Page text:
So, let’s talk about those pink “Pussy” hats.

 

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I was recently told “Not good enough. Dig deeper” on a Facebook thread about the infamous Pussy hats. Immediately I felt confused,  defensive, and upset. But then I really thought about it. Sometime  our privilege can blind us to seeing farther than our own noses. I had stated that the hats were great last year, pink was for planned parenthood and has been the default color for girl for ages…but things take a life of their own and  while it was empowering to be in a sea of women of all skin colors (though admittedly a touch heavy on the white chicks side) But I will be wearing something else this year.  And then I snidely remarked that if anyone  thought that hat was a true representation of a vagina…well, I don’t even know.

It was a FB comment, short and not containing all I wanted to say. I thought perhaps my message was clear but it wasn’t. So I spent an hour reading op-eds and articles about the start of the pink hat movement and now. The tone has really changed.

Everything happened fast and furious and the pink hats were something that could be shared on line. They were quick and easy to mail, a way to show our upset and unity against Trump.  They made a powerful visual. A sea of pink so deep and wide we couldn’t even actually march because there were too many of us to move!

A year has passed, and while our wounds (well, mine anyway) are re-opened every day by some new fresh hell of a program being cut, or an abuser gas-lighting a nation and his ilk feeling emboldened to bring blatant racism out into the open, some things HAVE changed. One of those things is the meaning and value of the pink hat. Many people don’t feel that the pink hat is inclusive to them.  Women means ALL women. Of all colors. Of all orientations. Cis or trans. Many of them are saying these hats do not represent them. And while we may argue “it’s just a hat!” and “that’s not what we meant!” is the pink pussy hat really a hill to die on?

I sure don’t think so. The pussy hat is safely in my closet with all my other memorabilia from the march and from seeing Hillary, I’ve put it away for my daughter. Maybe she will think it’s a cool show and tell. Maybe she will roll her eyes and think I am ridiculous for saving every little thing, including but not limited to a gold press on tattoo of a uterus. I think fondly on that day, packed like sardines surrounded by a million women and more than a few men, protesting. Sometimes I look back on that moment when I feel alone and need to recharge.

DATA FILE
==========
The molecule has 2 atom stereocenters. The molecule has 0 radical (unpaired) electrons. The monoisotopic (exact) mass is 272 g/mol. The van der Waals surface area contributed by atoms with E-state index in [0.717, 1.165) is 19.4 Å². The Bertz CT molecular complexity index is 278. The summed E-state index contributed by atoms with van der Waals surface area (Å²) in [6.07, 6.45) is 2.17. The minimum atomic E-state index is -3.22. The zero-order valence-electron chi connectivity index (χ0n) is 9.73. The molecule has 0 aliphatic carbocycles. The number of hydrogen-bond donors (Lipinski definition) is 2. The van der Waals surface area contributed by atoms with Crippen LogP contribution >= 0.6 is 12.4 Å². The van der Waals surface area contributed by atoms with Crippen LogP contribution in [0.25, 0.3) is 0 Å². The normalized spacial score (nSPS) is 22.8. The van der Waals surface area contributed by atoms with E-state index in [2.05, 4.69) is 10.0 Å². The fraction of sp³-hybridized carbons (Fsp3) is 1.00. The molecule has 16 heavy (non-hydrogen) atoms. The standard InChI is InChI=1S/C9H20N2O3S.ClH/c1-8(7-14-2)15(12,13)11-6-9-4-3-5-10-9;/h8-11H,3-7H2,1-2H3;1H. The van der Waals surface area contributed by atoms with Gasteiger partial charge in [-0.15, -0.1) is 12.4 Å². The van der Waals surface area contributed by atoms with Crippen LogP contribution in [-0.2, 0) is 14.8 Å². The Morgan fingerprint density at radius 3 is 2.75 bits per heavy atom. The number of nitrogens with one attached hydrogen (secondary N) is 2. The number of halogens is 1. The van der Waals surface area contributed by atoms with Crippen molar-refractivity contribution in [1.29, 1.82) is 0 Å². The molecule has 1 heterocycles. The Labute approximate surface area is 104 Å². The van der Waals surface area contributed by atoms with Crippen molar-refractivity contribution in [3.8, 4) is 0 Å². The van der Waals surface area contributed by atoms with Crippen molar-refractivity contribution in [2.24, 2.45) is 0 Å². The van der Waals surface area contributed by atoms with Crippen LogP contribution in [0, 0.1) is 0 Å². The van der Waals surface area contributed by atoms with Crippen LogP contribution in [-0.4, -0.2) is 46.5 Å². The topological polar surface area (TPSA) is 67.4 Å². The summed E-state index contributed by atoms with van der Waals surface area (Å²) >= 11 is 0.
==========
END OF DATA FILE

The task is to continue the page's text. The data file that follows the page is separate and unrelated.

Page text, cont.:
This year we march again, all of us, arm in arm as we watch our democracy slip dangerously into banana republic territory and I want to make it clear I am with all women of all colors, shapes, sizes, orientations, cis or trans. I AM WITH HER.

To do this we must accept that there was racism in feminism. While white women fought for rights, women of color watched their children, cleaned houses and were not allowed to fight alongside them. and in fact were quite vocally excluded from benefits white women were hoping to reap. We cannot go back in time and fix that, it’s past. But there is much we can do now, and an easy one is listen and put away the hat. What does it cost us, as white women, what do we lose as white women to acknowledge the past and work to make our current movement inter-sectional? We lose nothing and we gain everything.  We are, ahem, stronger together.

FEMINISM MUST BE INTER-SECTIONAL OR IT IS NOT FEMINISM AT ALL.

That means so much more than a pink hat. So let go of what the hat meant last year, honor it. It really meant something to me, then but it served it’s purpose.  The resistance, the people are what matters, are what create change. Not a hat. So I will be there in DC marching, and I won’t be wearing a pink pussy hat. I ordered a Mueller Time hat. I hope it comes in time.

For many of us the Women’s March was our first protest, and it was amazing. It was inspiring and inspirational, but the pink pussy hats aren’t like the best souvenir from the best concert we ever went to. Women are in peril in this country. Starting with marginalized women. It is on us who occupy the center to pull focus to them. If they are saying loudly “these hats don’t represent us and in fact make us feel excluded” it costs me NOTHING to say. No hat, got it. I don’t take it personally, I just take off the hat and double down on plans to be vocal in my support of women and their causes. All women.

The real question is does our love for a pink hat supersede our love for our fellow women?

There is only one correct answer to that. No.

Then grab a blue wave hat, or a rainbow hat, or an RBG or whatever you want, and meet me on January 20th.

Cause we have work to do.